DPO as a Service – Market Assessment
In considering the different DPO as a Service offerings in the market, as well as determining whether to outsource or not, a number of factors will come into play, such as the size, and nature, of the organization, the existence of internal competences (including the ability (or otherwise) to ring-fence the DPO away from any conflicts that may arise), the categories of personal data processed, the complexity of the processing, digital transformation and automation plans, etc.
From a vendor evaluation perspective, key issues include access to relevant expertise (including ensuring that the individual who will perform the role has appropriate experience and qualifications such as Certified Data Protection Officer Certification), as well as pricing, service levels, reporting and exit support.
As yet, the market for DPO as a Service appears fairly immature, with largely smaller providers alongside organisations such as the British Standards Institute offering outsourced DPO services. It can be expected that this market will grow rapidly. In a recent blog discussing the opportunity for IT vendors to develop service offerings for customer’s GDPR compliance needs, analyst Mike Smart wrote that NelsonHall expects DPO outsourcing to grow fast and “expects to see a number of distinct offers around DPO emerge from IT services and law firms very soon.”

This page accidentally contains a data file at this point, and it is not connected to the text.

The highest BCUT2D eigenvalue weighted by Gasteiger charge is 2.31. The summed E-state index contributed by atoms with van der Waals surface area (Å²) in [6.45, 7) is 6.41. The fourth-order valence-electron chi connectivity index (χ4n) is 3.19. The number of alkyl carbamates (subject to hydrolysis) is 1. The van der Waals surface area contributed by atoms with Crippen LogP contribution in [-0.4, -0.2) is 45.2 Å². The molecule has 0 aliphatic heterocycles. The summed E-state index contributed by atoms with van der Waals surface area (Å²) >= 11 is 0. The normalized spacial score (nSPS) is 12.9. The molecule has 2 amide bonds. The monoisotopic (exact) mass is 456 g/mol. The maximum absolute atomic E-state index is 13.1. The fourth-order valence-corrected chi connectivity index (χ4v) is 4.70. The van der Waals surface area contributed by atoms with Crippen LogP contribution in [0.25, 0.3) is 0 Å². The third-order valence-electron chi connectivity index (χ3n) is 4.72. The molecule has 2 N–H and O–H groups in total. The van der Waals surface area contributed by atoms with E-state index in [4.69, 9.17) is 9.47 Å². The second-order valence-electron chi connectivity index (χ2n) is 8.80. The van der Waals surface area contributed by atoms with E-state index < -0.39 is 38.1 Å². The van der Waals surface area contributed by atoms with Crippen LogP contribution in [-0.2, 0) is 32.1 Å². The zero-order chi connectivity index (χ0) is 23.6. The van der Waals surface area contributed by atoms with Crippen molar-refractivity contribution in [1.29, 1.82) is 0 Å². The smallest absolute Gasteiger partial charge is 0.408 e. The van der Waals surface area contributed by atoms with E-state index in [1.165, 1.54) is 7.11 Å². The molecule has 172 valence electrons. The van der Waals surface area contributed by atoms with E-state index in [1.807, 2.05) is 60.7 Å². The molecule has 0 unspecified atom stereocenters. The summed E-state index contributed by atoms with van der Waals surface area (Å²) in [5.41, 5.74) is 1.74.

A word of caution for law firms however. The DPO must be able perform their duties in an independent manner and not cause a conflict of interest. That might, as pointed out in the Guidance, mean that where there is an external DPO appointment of a lawyer in a law firm providing day-to-day DPO services, that person’s firm become conflicted out of representing those entities before courts in cases involving data protection issues, not to mention related issues around managing the conflicts (under applicable professional rules) that might arise with the law firms’ other clients. For this reason, law firms may look to create DPO as a Service businesses which are ring-fenced from their core legal services businesses.